Applying Lean and DevOps for better business outcomes
In this post I would like to take a look at DevOps through a ‘Lean’ lens. If one takes a look at the principles behind DevOps, one sees the roots of Lean. These lean roots, when studied and well understood, provide a framework to start measuring and then using those measurements to instrument the delivery pipeline and eliminate the bottlenecks in the pipeline, making it more efficient and productive.
The goal of DevOps is to deliver software to production, in an efficient manner, minimizing risk, and striving for continuous improvement. Applying Lean principles and especially Lean measurements to a delivery pipeline or even better, the entire DevOps lifecycle, helps progress towards these goals, in a proven, and mathematically astute manner.
Lets start by taking a look at the origins of DevOps.
DevOps started as a movement in mainly ‘born on the web’ companies. These companies needed speed and stability over anything else. Time to market was the primary driving force, and second to that was 24/7 availability for their growing user base. In order to achieve these seemingly conflicting goals, they needed the Dev and Ops teams to collaborate and align for the shared business goal of making the company successful.
What do I mean by ‘conflicting goals’? Developers are paid to create new capabilities and enhancements – to create change. Operations practitioners are paid to ensure that the system remains available and performs at desired levels – to achieve stability. Dev and Ops teams had to work together to balance these two conflicting measures of success to achieve success as a whole. They achieved this by collaborating, by ‘shifting left’ operational concerns early in the development lifecycle, by becoming more efficient at organization, by eliminating waste, rework and over-production: In essence – by becoming Lean.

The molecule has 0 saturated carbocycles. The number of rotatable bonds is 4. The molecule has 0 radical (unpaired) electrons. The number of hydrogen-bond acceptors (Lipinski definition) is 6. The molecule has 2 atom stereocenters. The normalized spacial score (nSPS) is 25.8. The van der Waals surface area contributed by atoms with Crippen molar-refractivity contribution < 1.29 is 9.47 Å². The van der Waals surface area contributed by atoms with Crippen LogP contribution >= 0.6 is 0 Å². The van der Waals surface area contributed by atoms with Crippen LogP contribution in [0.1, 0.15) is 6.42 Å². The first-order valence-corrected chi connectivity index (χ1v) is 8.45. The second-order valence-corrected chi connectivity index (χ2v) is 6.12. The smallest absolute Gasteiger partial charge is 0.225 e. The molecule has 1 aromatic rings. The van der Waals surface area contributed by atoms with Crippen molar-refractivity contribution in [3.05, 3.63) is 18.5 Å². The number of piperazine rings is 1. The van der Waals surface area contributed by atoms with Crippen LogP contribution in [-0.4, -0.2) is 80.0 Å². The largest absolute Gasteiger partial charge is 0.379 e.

DevOps and Lean principles
Lean principles, the origins of which led to the development of Lean manufacturing, originate from the work of thought leaders like Dr. William E. Demming, who said,
“The secret is cooperation between components toward the aim of the organization.”
Once you have teams cooperating and working together they can work towards the ultimate goal of Lean – becoming ‘lean’ by shedding the ‘fat’ that is causing inefficiencies and reducing productivity. This fat results in bottlenecks in the delivery pipeline, over-production and rework. Eliminating these bottlenecks to enhance productivity are the key goals of Lean, and ultimately – of DevOps.
DevOps – Lean Software Delivery
For Software Delivery, there is no measure of true progress other than software running in production. This does not mean the full software application being delivered, but small pieces of capability that build up towards the final product. This continuous delivery of software provides the opportunity to get feedback. Feedback from actual customers, or in some cases, customer surrogates using the software and providing feedback. This feedback can then be used to improve the software delivered; improve the environment to which the software was delivered; and improve the process by which the software was delivered. Continuous delivery results in continuous feedback. Continuous feedback results in continuous improvement.
The process of delivery can be improved by making it more efficient through eliminating waste in the delivery lifecycle; reducing waiting times, rework, over-production, and all the bottlenecks in the lifecycle. Examples of such bottlenecks include:
In order to reduce these bottlenecks and waste, one has to first find them. To identify what is causing the bottlenecks, prioritize which bottlenecks need to first be eliminated or reduced. This requires measuring delivery processes and identifying areas that require improvement. The Lean approach provides us with the ability to capture these measures. To measure the productivity of the delivery pipelines, one has to take an artifact-centric approach to measuring productivity, instead of a task-centric approach. Measuring tasks is very easy – how many tasks are being worked on and progressed by practitioners. This measure is not only easy to ‘game’, it can also be misleading as it does not provide any discernment between ‘productive’ and ‘non-productive’ tasks. Measuring artifacts, or more accurately, stating changes of ‘core’ artifacts provides a much more accurate view of productivity. It separates out tasks being performed on ‘supporting’ artifacts (as being non-productive), and measures progression of the core artifacts as they change state.